Budget hack: Make an account on pinkbike, message every person selling a $9000 bike, pose as a broke dude who just really wants to shred, tell a really sad story that may or may not be true (like "cracking" your frame), don't tell them that you might already have gotten a warranty of replacement, ask if you can pay 1/4 of the price. Then ask if they'll take a cashier's check.

If your trail karma is good enough, you might just get lucky ;)

Reply

YDiv
+2 Luix Rick M
YDiv  - July 2, 2021, 12:22 p.m.

Disclaimer: The "budget hack" was written entirely in jest. Nor am I making fun of people who don't have a lot of money.

Reply

mammal
+4 Cam McRae Luix dsciulli19 Zero-cool
Mammal  - July 2, 2021, 10:30 a.m.

Can you slam an angle set in there (-1.5 or -2) and then lower the fork to 140? That would be a great addition.

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cam@nsmb.com
0
Cam McRae  - July 2, 2021, 4:46 p.m.

Good point. Certainly worth investigating. 

Something I failed to mention is that I hope to be able to find a frame before too long and everything aside from rear wheel, BB, and headset should swap right over. An Angle set is likely worth it though even if it’s only for the summer.

Reply

hongeorge
+1 Cam McRae
hongeorge  - July 5, 2021, 12:48 a.m.

You're not going to buy another press-fit frame and swap over the BB?

Reply

cam@nsmb.com
0
Cam McRae  - July 5, 2021, 9:51 a.m.

That sounds like such fun!

Reply

dsciulli19
+1 Cam McRae
dsciulli19  - July 6, 2021, 7:09 a.m.

Came here to say this. Teetering on the edge of doing this for my 2011 Rumblefish as well.

Reply

SpencerN
+1 YDiv
Spencer Nelson  - July 2, 2021, 11:14 a.m.

Re: improving the chainline... what about taking a couple of the smaller/harder cogs and tucking them behind the 52t?

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YDiv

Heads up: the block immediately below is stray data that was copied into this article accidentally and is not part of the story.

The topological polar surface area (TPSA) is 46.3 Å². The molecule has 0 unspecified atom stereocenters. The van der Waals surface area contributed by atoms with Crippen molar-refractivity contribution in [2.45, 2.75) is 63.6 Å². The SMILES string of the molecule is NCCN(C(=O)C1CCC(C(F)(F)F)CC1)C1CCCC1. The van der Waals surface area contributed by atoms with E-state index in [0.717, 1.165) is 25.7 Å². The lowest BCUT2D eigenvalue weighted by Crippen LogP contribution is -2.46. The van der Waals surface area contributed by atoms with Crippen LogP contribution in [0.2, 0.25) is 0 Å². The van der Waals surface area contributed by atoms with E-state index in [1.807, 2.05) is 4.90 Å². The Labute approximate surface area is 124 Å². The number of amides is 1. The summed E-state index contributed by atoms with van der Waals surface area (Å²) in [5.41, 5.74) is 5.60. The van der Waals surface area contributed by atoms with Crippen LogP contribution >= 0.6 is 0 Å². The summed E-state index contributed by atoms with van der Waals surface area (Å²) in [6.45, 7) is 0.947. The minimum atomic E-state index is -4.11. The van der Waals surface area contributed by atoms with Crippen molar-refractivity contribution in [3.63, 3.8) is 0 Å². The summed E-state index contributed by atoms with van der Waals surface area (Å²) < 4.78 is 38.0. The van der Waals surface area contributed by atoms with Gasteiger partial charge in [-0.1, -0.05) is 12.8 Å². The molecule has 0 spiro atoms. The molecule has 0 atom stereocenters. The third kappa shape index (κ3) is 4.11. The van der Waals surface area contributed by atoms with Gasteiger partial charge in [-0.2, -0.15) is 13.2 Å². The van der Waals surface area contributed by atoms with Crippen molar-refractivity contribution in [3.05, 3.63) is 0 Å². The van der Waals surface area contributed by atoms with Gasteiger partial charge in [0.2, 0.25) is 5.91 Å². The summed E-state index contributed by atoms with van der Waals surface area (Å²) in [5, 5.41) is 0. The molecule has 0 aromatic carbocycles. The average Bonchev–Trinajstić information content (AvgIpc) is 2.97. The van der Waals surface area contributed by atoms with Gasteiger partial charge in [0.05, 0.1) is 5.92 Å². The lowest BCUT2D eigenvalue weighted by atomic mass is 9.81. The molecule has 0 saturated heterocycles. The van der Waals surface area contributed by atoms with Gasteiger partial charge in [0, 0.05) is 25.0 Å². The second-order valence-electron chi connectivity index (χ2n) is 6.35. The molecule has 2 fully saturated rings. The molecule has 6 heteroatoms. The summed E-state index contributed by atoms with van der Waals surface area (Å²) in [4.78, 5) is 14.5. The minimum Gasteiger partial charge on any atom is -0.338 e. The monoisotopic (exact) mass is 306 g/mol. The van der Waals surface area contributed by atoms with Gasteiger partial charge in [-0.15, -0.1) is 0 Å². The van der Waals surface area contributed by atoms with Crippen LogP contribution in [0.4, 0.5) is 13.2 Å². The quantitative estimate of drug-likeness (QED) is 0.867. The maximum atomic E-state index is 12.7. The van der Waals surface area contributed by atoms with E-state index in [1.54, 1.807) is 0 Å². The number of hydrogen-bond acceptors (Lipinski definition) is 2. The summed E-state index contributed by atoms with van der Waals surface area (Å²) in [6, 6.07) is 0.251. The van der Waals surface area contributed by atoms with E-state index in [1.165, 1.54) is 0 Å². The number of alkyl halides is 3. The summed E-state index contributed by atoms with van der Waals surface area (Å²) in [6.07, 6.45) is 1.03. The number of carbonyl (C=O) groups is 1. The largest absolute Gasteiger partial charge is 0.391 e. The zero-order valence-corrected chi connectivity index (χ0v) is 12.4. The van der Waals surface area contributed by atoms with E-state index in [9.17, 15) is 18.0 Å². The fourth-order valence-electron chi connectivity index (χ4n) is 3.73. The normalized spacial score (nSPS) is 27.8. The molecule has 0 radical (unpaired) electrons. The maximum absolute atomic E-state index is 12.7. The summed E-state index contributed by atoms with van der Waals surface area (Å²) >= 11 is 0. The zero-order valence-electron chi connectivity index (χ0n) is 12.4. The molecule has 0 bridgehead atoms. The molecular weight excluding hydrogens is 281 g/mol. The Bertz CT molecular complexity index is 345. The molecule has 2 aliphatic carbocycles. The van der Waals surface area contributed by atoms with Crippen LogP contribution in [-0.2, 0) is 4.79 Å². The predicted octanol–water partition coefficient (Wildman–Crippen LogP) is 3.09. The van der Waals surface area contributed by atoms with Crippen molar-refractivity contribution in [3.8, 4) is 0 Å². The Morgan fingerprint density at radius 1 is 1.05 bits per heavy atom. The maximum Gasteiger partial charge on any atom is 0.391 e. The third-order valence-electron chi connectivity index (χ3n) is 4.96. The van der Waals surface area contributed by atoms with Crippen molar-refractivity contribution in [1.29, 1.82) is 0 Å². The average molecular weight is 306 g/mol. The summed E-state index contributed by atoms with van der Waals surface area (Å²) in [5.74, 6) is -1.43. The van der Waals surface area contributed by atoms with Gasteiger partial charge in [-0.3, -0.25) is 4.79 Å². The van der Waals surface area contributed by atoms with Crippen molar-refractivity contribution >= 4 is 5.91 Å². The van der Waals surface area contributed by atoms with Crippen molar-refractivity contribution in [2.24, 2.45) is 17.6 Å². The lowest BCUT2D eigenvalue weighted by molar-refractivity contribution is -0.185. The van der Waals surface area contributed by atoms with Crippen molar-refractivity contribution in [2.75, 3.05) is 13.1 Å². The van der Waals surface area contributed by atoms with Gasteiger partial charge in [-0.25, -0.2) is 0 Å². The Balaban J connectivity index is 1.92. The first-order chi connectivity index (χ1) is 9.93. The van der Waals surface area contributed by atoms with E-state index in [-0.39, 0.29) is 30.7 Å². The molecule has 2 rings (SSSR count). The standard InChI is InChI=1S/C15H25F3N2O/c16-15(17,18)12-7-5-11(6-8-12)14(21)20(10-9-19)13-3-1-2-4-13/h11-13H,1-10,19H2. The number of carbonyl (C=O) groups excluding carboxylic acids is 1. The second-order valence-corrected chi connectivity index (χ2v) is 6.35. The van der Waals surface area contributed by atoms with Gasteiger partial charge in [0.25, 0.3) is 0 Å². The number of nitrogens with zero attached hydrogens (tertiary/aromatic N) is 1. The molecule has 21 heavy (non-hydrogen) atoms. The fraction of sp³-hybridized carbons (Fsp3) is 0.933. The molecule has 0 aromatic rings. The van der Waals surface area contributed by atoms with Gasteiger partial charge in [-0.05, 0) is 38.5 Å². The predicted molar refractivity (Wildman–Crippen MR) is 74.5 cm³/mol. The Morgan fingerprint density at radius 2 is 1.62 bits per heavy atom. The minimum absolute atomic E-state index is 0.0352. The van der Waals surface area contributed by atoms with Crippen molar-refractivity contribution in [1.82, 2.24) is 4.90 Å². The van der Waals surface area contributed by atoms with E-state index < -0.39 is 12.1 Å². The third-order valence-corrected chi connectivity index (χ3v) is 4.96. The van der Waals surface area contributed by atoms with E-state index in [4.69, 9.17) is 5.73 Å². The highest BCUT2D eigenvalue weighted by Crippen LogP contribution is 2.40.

0
YDiv  - July 2, 2021, 12:18 p.m.

That's a pretty interesting idea. Not sure if the Rotor cassette comes apart in multiple pieces like 11spd Shimano though? You could then screw in the limit screw to compensate, but I feel like there might be some issues with top speed, particularly if they like to ride fast, or even just on the road.

Reply

cam@nsmb.com
0
Cam McRae  - July 2, 2021, 4:47 p.m.

This comment has been removed.

cam@nsmb.com
0
Cam McRae  - July 2, 2021, 4:47 p.m.

This comment has been removed.

cam@nsmb.com
0
Cam McRae  - July 2, 2021, 4:47 p.m.

This comment has been removed.

cam@nsmb.com
0
Cam McRae  - July 2, 2021, 4:47 p.m.

This comment has been removed.

cam@nsmb.com
0
Cam McRae  - July 2, 2021, 4:47 p.m.

This comment has been removed.

cam@nsmb.com
+1 mrbrett
Cam McRae  - July 2, 2021, 4:47 p.m.

If I could get rid of them entirely I would! Just added weight.

Reply

mrbrett
0
mrbrett  - July 2, 2021, 6:29 p.m.

Not sure which one to reply to, but a smaller chainring "solves" a lot of the chainline issues by simply not needing that low of a gear. Like, he will be climbing in the next higher gear or two in the cassette.

Reply

slimshady76
+2 Mammal Pete Roggeman
Luix  - July 2, 2021, 8:06 p.m.

An economic way to improve the shifting of that Rotor HG cassette would be swapping it for a Sunrace one. Your son would still have a decent 11-50 ratio and those aren't that hard to find online.

Also, the Superstar Slackerizer -2° headset is a wonderful and inexpensive way to modernize a bike's geometry. Shipping charges might be a problem though, as Superstar seems to dispatch their products overseas via Olympic swimmers judging by their pricing scheme.

Reply

mammal
+1 Luix
Mammal  - July 3, 2021, 7:53 a.m.

I was going to say the same, but with sunrace 11-46. Perfectly fine range with a 30T ring, and less heinous on the chain line.

Reply

xy9ine
+1 Cam McRae
Perry Schebel  - July 2, 2021, 1:30 p.m.

good stuff. a very familiar scenario (also bodged / updated a couple of our old bikes to suit the growing brood).

Reply

kavurider
+1 Cam McRae
KavuRider  - July 2, 2021, 3:28 p.m.

Love articles like this! Great job on resurrecting that bike! They all need homes.

Reply

cam@nsmb.com
+2 Luix Greg Bly
Cam McRae  - July 2, 2021, 4:49 p.m.

Thanks! Once we’re done with that frame it will likely go to Bikes for Tykes or something similar.

Reply

kavurider
+1 Cam McRae
KavuRider  - July 3, 2021, 6:29 a.m.

Would a Tanpan maybe help with the cable pull issue? You can sometimes find generic ones on eBay.

Reply

Konrad
+1 BadNudes
Konrad  - July 2, 2021, 8:09 p.m.